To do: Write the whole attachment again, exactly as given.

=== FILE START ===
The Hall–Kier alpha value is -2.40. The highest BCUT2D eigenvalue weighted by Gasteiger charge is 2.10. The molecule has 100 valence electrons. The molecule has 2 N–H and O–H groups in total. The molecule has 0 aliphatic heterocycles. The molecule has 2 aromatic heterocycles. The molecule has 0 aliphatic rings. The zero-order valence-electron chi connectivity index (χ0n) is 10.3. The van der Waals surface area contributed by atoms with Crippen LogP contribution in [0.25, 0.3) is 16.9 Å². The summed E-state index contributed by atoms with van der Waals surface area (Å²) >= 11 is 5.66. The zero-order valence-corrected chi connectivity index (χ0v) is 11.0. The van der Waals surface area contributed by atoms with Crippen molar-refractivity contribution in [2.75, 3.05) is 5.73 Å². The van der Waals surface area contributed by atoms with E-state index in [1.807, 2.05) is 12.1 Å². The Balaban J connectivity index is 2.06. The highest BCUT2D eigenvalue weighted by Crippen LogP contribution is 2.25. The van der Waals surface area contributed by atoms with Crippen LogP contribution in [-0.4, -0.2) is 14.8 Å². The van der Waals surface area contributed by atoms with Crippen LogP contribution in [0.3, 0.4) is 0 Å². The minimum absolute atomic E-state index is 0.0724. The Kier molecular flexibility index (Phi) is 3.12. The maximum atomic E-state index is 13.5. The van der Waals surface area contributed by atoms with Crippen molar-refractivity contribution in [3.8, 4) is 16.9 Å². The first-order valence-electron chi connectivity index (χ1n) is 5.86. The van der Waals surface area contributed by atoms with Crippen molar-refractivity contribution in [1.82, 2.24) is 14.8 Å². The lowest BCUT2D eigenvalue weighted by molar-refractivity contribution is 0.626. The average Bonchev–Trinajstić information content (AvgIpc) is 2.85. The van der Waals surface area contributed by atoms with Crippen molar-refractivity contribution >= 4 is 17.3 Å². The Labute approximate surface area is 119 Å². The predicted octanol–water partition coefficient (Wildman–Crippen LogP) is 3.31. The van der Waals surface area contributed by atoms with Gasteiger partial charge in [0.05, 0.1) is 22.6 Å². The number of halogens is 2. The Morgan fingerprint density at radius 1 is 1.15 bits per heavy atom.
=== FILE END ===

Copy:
The Hall–Kier alpha value is -2.40. The highest BCUT2D eigenvalue weighted by Gasteiger charge is 2.10. The molecule has 100 valence electrons. The molecule has 2 N–H and O–H groups in total. The molecule has 0 aliphatic heterocycles. The molecule has 2 aromatic heterocycles. The molecule has 0 aliphatic rings. The zero-order valence-electron chi connectivity index (χ0n) is 10.3. The van der Waals surface area contributed by atoms with Crippen LogP contribution in [0.25, 0.3) is 16.9 Å². The summed E-state index contributed by atoms with van der Waals surface area (Å²) >= 11 is 5.66. The zero-order valence-corrected chi connectivity index (χ0v) is 11.0. The van der Waals surface area contributed by atoms with Crippen molar-refractivity contribution in [2.75, 3.05) is 5.73 Å². The van der Waals surface area contributed by atoms with E-state index in [1.807, 2.05) is 12.1 Å². The Balaban J connectivity index is 2.06. The highest BCUT2D eigenvalue weighted by Crippen LogP contribution is 2.25. The van der Waals surface area contributed by atoms with Crippen LogP contribution in [-0.4, -0.2) is 14.8 Å². The van der Waals surface area contributed by atoms with Crippen LogP contribution in [0.3, 0.4) is 0 Å². The minimum absolute atomic E-state index is 0.0724. The Kier molecular flexibility index (Phi) is 3.12. The maximum atomic E-state index is 13.5. The van der Waals surface area contributed by atoms with Crippen molar-refractivity contribution in [3.8, 4) is 16.9 Å². The first-order valence-electron chi connectivity index (χ1n) is 5.86. The van der Waals surface area contributed by atoms with Crippen molar-refractivity contribution in [1.82, 2.24) is 14.8 Å². The lowest BCUT2D eigenvalue weighted by molar-refractivity contribution is 0.626. The average Bonchev–Trinajstić information content (AvgIpc) is 2.85. The van der Waals surface area contributed by atoms with Crippen molar-refractivity contribution >= 4 is 17.3 Å². The Labute approximate surface area is 119 Å². The predicted octanol–water partition coefficient (Wildman–Crippen LogP) is 3.31. The van der Waals surface area contributed by atoms with Gasteiger partial charge in [0.05, 0.1) is 22.6 Å². The number of halogens is 2. The Morgan fingerprint density at radius 1 is 1.15 bits per heavy atom.